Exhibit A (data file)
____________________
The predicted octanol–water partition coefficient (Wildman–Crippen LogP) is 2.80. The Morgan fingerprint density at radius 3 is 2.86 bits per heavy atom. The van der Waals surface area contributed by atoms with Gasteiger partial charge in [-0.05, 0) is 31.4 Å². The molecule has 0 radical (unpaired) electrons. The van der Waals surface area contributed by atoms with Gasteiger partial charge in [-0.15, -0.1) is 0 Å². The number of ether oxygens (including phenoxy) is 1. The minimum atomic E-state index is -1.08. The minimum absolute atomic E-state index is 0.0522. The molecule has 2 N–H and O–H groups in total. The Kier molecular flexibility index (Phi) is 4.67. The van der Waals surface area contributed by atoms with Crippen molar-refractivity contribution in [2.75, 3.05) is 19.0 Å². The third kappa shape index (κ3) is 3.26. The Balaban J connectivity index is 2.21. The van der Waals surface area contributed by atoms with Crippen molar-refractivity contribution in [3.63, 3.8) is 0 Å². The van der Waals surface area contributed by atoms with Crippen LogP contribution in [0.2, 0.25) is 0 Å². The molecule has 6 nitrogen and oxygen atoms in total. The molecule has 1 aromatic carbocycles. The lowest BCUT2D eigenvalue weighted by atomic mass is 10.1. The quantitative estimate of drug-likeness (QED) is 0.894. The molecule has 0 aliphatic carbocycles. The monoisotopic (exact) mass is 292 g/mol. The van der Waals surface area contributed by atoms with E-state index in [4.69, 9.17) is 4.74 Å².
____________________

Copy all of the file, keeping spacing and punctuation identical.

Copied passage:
The predicted octanol–water partition coefficient (Wildman–Crippen LogP) is 2.80. The Morgan fingerprint density at radius 3 is 2.86 bits per heavy atom. The van der Waals surface area contributed by atoms with Gasteiger partial charge in [-0.05, 0) is 31.4 Å². The molecule has 0 radical (unpaired) electrons. The van der Waals surface area contributed by atoms with Gasteiger partial charge in [-0.15, -0.1) is 0 Å². The number of ether oxygens (including phenoxy) is 1. The minimum atomic E-state index is -1.08. The minimum absolute atomic E-state index is 0.0522. The molecule has 2 N–H and O–H groups in total. The Kier molecular flexibility index (Phi) is 4.67. The van der Waals surface area contributed by atoms with Crippen molar-refractivity contribution in [2.75, 3.05) is 19.0 Å². The third kappa shape index (κ3) is 3.26. The Balaban J connectivity index is 2.21. The van der Waals surface area contributed by atoms with Crippen molar-refractivity contribution in [3.63, 3.8) is 0 Å². The van der Waals surface area contributed by atoms with Crippen LogP contribution in [0.2, 0.25) is 0 Å². The molecule has 6 nitrogen and oxygen atoms in total. The molecule has 1 aromatic carbocycles. The lowest BCUT2D eigenvalue weighted by atomic mass is 10.1. The quantitative estimate of drug-likeness (QED) is 0.894. The molecule has 0 aliphatic carbocycles. The monoisotopic (exact) mass is 292 g/mol. The van der Waals surface area contributed by atoms with E-state index in [4.69, 9.17) is 4.74 Å².